RE/CYCLE – AN INTERVIEW WITH RENE SMAAL

In the words of the filmmaker “In the film as well as in life in general, to me, it is not what you see and hear that matters, but how it is perceived. Sensory perception is essential to our existence and extension in space and time. Yet our perception is subjective and with this subjective consciousness, each individual creates his or her unique reality.”

RE/CYCLE is an experimental short film that peers deep into the concept of subjective idealism.

While much of the film pares Rene Smaal down to his three “found” elements — Forest. “A bicycle. A man. — Smaal expertly allows the viewer to connect the dots between his film and the subsequent body of work.

Rene Smaal is an independent Dutch film director, producer, editor and author of (abstract) minimalist, expressionist, absurdist, and surrealist films.

I was fascinated with your statement “each individual creates his or her unique reality”. In a conversation with Rene Smaal, about his 54 seconds film RE/CYCLE.

CULT CRITIC – Can you please explain subjective idealism for a better understanding?

RENE-  The 18th-century Irish philosopher George Berkeley argued that things can only exist through our perception: esse est percipi(aut percipere) — to be is to be perceived (or to perceive). In other words: we all ‘construct’ our own individual realities, by using our senses. The way you ‘see’ the world, this so called ‘reality’, differs from the way I see it, as well as how everyone else sees it. Nothing ‘exists’ without it being ‘seen’ (perceived).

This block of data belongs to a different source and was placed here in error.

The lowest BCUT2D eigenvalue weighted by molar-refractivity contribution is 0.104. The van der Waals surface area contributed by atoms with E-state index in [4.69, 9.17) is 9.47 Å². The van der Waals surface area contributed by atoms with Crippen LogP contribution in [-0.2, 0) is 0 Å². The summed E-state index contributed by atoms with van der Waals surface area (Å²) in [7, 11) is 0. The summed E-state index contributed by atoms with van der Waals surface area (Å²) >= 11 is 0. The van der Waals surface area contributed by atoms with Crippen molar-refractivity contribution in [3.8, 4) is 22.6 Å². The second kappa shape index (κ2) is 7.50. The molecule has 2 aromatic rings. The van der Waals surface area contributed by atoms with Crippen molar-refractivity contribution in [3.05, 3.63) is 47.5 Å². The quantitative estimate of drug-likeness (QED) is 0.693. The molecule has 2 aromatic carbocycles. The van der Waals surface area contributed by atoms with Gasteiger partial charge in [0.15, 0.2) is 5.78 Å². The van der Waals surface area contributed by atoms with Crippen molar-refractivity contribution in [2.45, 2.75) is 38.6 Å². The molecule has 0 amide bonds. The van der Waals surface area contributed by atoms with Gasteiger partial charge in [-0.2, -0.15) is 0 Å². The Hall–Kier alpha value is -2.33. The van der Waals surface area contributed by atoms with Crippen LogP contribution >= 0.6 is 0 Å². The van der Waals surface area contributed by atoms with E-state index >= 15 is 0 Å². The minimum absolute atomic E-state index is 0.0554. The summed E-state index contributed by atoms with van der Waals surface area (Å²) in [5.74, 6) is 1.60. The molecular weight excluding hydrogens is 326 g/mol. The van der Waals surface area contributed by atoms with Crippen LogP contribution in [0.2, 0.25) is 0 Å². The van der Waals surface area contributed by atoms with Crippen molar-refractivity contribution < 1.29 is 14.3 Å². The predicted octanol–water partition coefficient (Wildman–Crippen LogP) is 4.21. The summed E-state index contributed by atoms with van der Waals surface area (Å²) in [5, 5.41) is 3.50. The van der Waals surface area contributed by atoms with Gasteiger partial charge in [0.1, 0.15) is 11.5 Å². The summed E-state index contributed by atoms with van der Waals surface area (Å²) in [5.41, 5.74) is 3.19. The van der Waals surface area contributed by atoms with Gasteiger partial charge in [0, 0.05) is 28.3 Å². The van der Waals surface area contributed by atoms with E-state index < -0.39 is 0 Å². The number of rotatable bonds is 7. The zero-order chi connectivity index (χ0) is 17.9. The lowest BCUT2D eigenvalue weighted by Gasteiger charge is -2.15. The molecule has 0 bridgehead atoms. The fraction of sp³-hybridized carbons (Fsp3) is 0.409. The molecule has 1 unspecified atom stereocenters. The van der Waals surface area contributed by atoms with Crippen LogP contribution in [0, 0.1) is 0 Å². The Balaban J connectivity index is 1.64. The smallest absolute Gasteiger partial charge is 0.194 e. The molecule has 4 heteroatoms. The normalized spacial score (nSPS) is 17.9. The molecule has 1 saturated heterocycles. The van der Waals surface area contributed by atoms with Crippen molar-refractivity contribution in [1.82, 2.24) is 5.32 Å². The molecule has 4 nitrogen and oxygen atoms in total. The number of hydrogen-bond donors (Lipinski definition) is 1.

CULT CRITIC – How did you approach the idea of making the film RE/CYCLE?

RENE-  In the making of ‘Re/cycle’, only ‘found’ elements were used. It was totally improvised by the actor (Jan Hlobil) after being given only a basic set of instructions by me (as the director / cinematographer). By completely abandoning any preconceived notion or idea, absolute space was created for the viewer to interpret freely.

CULT CRITIC – What would be the interpretation of your movie from your perspective?

RENE-  I prefer not to analyze my own work. I see myself as no more than a humble intermediary between the work and the viewer — I am also just a simple observer like everybody else.

CULT CRITIC – Would you use subjective idealism again? Was that a positive experience?

RENE- I think subjective idealism will turn out to be a recurring element in my work, to a greater or lesser extent, depending on the type of film.

CULT CRITIC – RE/CYCLE was screened almost 21 times and was the winner of Best Experimental Short. What was were reaction then and now?

RENE- Before the first screening, last June at the annual spring film festival in Vlaardingen Netherlands, we had no idea how the film would be received. We were quite overwhelmed and humbled by the enthusiastic response we have had since, at numerous international festivals. We only feel sorry that we can’t physically attend all screenings, even though we would have loved to. Our packed schedule as well as the distance to the festivals, which are spread all over the world, make that impossible. It is a wonderful experience though, that our film is traveling the world on our behalf. Where it travels to, which audiences it finds there, and which ‘subjective realities’ it evokes in every viewer, is an adventure in itself.

CULT CRITIC – Our viewers would like to hear about your perspective on your film Re/cycle